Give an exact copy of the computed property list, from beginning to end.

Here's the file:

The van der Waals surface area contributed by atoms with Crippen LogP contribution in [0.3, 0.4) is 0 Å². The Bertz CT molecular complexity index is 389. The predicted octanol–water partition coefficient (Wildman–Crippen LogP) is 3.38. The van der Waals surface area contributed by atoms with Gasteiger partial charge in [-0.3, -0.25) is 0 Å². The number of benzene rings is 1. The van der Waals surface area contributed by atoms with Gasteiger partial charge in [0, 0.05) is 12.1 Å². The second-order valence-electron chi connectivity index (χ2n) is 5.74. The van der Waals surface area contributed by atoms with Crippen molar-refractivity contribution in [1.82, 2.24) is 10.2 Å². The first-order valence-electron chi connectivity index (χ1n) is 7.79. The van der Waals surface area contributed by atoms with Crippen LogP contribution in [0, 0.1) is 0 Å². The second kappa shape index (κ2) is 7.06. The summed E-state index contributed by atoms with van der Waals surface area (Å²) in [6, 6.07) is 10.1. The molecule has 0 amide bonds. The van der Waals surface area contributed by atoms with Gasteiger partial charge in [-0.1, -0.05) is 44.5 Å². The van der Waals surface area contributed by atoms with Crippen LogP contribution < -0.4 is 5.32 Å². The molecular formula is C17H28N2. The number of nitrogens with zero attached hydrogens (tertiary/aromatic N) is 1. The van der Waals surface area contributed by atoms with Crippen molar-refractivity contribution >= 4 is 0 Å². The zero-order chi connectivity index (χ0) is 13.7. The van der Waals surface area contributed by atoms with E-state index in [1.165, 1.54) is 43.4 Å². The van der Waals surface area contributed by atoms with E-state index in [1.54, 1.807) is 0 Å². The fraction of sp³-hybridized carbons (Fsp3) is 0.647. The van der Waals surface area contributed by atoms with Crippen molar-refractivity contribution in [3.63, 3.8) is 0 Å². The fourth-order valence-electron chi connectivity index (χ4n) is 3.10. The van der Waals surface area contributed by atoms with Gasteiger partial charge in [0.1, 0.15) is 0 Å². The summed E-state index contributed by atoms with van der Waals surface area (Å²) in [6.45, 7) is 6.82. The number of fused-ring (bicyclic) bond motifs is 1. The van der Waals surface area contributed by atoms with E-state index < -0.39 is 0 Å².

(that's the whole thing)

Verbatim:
The van der Waals surface area contributed by atoms with Crippen LogP contribution in [0.3, 0.4) is 0 Å². The Bertz CT molecular complexity index is 389. The predicted octanol–water partition coefficient (Wildman–Crippen LogP) is 3.38. The van der Waals surface area contributed by atoms with Gasteiger partial charge in [-0.3, -0.25) is 0 Å². The number of benzene rings is 1. The van der Waals surface area contributed by atoms with Gasteiger partial charge in [0, 0.05) is 12.1 Å². The second-order valence-electron chi connectivity index (χ2n) is 5.74. The van der Waals surface area contributed by atoms with Crippen molar-refractivity contribution in [1.82, 2.24) is 10.2 Å². The first-order valence-electron chi connectivity index (χ1n) is 7.79. The van der Waals surface area contributed by atoms with Crippen LogP contribution in [0, 0.1) is 0 Å². The second kappa shape index (κ2) is 7.06. The summed E-state index contributed by atoms with van der Waals surface area (Å²) in [6, 6.07) is 10.1. The molecule has 0 amide bonds. The van der Waals surface area contributed by atoms with Gasteiger partial charge in [-0.1, -0.05) is 44.5 Å². The van der Waals surface area contributed by atoms with Crippen LogP contribution < -0.4 is 5.32 Å². The molecular formula is C17H28N2. The number of nitrogens with zero attached hydrogens (tertiary/aromatic N) is 1. The van der Waals surface area contributed by atoms with Crippen molar-refractivity contribution >= 4 is 0 Å². The zero-order chi connectivity index (χ0) is 13.7. The van der Waals surface area contributed by atoms with E-state index in [1.165, 1.54) is 43.4 Å². The van der Waals surface area contributed by atoms with E-state index in [1.54, 1.807) is 0 Å². The fraction of sp³-hybridized carbons (Fsp3) is 0.647. The van der Waals surface area contributed by atoms with Crippen molar-refractivity contribution in [3.63, 3.8) is 0 Å². The fourth-order valence-electron chi connectivity index (χ4n) is 3.10. The van der Waals surface area contributed by atoms with Gasteiger partial charge in [0.1, 0.15) is 0 Å². The summed E-state index contributed by atoms with van der Waals surface area (Å²) in [6.45, 7) is 6.82. The number of fused-ring (bicyclic) bond motifs is 1. The van der Waals surface area contributed by atoms with E-state index < -0.39 is 0 Å².